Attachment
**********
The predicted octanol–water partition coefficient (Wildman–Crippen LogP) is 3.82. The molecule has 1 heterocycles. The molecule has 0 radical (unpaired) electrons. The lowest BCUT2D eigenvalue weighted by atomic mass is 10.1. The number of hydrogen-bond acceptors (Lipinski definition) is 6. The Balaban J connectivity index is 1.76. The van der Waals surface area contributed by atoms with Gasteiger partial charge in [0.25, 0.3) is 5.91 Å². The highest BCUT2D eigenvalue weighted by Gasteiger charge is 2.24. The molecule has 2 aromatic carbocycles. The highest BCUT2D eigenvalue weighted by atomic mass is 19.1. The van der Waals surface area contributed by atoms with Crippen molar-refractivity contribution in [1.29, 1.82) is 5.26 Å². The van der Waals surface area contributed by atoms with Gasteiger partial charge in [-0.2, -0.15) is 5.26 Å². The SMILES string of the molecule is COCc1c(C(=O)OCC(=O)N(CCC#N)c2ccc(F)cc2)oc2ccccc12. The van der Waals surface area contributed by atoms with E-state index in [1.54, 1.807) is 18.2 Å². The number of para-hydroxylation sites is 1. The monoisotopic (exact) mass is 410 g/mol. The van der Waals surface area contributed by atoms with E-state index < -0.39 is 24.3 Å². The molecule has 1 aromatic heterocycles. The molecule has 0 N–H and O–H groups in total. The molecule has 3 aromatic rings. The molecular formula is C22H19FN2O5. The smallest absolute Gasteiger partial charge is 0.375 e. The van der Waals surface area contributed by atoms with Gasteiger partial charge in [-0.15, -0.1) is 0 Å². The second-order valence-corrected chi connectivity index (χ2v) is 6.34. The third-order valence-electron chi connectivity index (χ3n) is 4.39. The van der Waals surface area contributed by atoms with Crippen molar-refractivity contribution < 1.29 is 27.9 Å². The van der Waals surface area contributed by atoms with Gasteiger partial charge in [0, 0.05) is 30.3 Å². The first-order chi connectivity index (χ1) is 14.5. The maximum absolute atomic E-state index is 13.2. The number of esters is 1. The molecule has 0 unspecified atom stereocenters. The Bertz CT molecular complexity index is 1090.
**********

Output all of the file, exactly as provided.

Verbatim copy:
The predicted octanol–water partition coefficient (Wildman–Crippen LogP) is 3.82. The molecule has 1 heterocycles. The molecule has 0 radical (unpaired) electrons. The lowest BCUT2D eigenvalue weighted by atomic mass is 10.1. The number of hydrogen-bond acceptors (Lipinski definition) is 6. The Balaban J connectivity index is 1.76. The van der Waals surface area contributed by atoms with Gasteiger partial charge in [0.25, 0.3) is 5.91 Å². The highest BCUT2D eigenvalue weighted by Gasteiger charge is 2.24. The molecule has 2 aromatic carbocycles. The highest BCUT2D eigenvalue weighted by atomic mass is 19.1. The van der Waals surface area contributed by atoms with Crippen molar-refractivity contribution in [1.29, 1.82) is 5.26 Å². The van der Waals surface area contributed by atoms with Gasteiger partial charge in [-0.2, -0.15) is 5.26 Å². The SMILES string of the molecule is COCc1c(C(=O)OCC(=O)N(CCC#N)c2ccc(F)cc2)oc2ccccc12. The van der Waals surface area contributed by atoms with E-state index in [1.54, 1.807) is 18.2 Å². The number of para-hydroxylation sites is 1. The monoisotopic (exact) mass is 410 g/mol. The van der Waals surface area contributed by atoms with E-state index < -0.39 is 24.3 Å². The molecule has 1 aromatic heterocycles. The molecule has 0 N–H and O–H groups in total. The molecule has 3 aromatic rings. The molecular formula is C22H19FN2O5. The smallest absolute Gasteiger partial charge is 0.375 e. The van der Waals surface area contributed by atoms with Gasteiger partial charge in [-0.15, -0.1) is 0 Å². The second-order valence-corrected chi connectivity index (χ2v) is 6.34. The third-order valence-electron chi connectivity index (χ3n) is 4.39. The van der Waals surface area contributed by atoms with Crippen molar-refractivity contribution < 1.29 is 27.9 Å². The van der Waals surface area contributed by atoms with Gasteiger partial charge in [0, 0.05) is 30.3 Å². The first-order chi connectivity index (χ1) is 14.5. The maximum absolute atomic E-state index is 13.2. The number of esters is 1. The molecule has 0 unspecified atom stereocenters. The Bertz CT molecular complexity index is 1090.